Body image 

Some days I really hate my body, as I’m sure we all do. With summer coming up, and having a special trip to Florida planned, I’ve recently been more worried about what my body looks like. Some days I’ll stand in the mirror and point out every piece of my body that I feel needs to be changed. I’ll poke and pinch my fat, wishing it was gone. 
And then I take a step back and wonder where this came from. Why do I hate my body so much? How can I stand in the mirror and list all of the things I don’t like about myself while telling others to love themselves as they are? It feels hypocritical and unnecessary. 

When I think about it, the first time I really became conscious of how my body looked was in fifth grade. I was “dating” a boy and he decided that he didn’t like me anymore. One day in the stairwell he handed me a card that he had found from Jenny Craig’s wait loss something or other, as well as a card for planet fitness. He told me that he didn’t want to be with a “chunky girl” and that maybe if I try those things out I would look better. 

In fifth grade I was nowhere near over weight. However, that moment really made me notice my body and the bodies of other girls around me. It sparked a hatred for my body. 

In 7th grade health class we measured our height, weight, and bmi. In front of everyone. The bmi chart indicated that, as a young girl of my height, my weight was too high. I was “on the verge of being over weight”. Once again, a surge of hatred coursed through me.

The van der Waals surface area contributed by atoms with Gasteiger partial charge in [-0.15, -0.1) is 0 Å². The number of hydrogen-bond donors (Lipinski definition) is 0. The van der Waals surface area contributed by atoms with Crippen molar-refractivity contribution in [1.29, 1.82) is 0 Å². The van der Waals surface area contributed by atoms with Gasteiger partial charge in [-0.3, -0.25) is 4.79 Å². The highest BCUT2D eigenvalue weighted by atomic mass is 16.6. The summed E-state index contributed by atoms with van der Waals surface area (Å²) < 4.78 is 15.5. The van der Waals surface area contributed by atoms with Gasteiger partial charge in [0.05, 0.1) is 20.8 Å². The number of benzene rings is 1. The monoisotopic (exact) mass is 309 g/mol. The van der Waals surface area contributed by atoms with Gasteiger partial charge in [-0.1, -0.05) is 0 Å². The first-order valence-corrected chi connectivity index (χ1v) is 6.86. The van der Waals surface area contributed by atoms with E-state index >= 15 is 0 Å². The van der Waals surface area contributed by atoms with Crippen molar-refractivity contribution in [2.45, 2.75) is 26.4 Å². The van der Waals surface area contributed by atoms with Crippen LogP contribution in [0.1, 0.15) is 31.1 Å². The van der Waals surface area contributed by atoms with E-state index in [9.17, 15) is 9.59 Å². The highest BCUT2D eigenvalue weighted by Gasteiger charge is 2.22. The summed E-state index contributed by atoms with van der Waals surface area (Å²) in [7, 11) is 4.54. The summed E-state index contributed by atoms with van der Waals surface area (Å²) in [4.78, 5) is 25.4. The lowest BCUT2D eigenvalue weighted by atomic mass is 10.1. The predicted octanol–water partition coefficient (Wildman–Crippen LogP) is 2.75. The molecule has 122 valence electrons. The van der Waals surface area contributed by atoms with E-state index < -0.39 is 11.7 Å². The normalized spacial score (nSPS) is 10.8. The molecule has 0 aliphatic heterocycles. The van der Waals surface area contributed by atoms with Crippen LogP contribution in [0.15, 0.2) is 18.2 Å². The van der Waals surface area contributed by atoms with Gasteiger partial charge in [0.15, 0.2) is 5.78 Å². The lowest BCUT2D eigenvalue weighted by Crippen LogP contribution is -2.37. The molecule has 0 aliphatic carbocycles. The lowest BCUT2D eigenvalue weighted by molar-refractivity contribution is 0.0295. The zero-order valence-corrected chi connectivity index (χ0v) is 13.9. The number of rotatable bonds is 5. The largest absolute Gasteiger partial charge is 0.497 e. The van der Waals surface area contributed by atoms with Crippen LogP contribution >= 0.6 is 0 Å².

Once I entered high school, my depression worsened. I gained weight and hated myself immensely. I went through spurts of over exercising and watching what I ate to eating everything in sight and never leaving my room. As my weight fluctuated, so did my self esteem. My weight was linked to my perception of myself for reasons I didn’t even realize. 

Unfortunately, I think that this is a common theme among girls of any age. We are taught to look a certain way and if we don’t, they have a product that will help us get there. The models in magazines that we are expected to look like don’t even look like that. Everything is photoshopped and marketed to keep their beauty and weight loss products selling. 

The more I notice this, the way that society and media portray beauty (white, tall, thin, fit but not too muscular, high cheek bones, big eyes, make up but not too much make up, etc.) I realize how ridiculously far fetched those standards are, as well as how much of a moving, unachievable able target it is.

I’m learning to love my body for what it can do instead of what it looks like. My legs allow me to run for a mile, and my arms can lift my nephew, and my stomach allows for my boisterous laugh. I don’t want to spend the rest of my life at war with my body, no one deserves that. 

So for now, I will eat to nourish my body, and exercise for the release of pent up emotions, and learn to appreciate all that my body can do, instead of worrying about getting thin for bikini season. 

I encourage you all to take a look at the standards you’re setting for yourself and where they’re coming from. Make a list of all the things you like about yourself and avoid anything physical. Learn that you are more than your appearance, and that your appearance is beautiful no matter what. 



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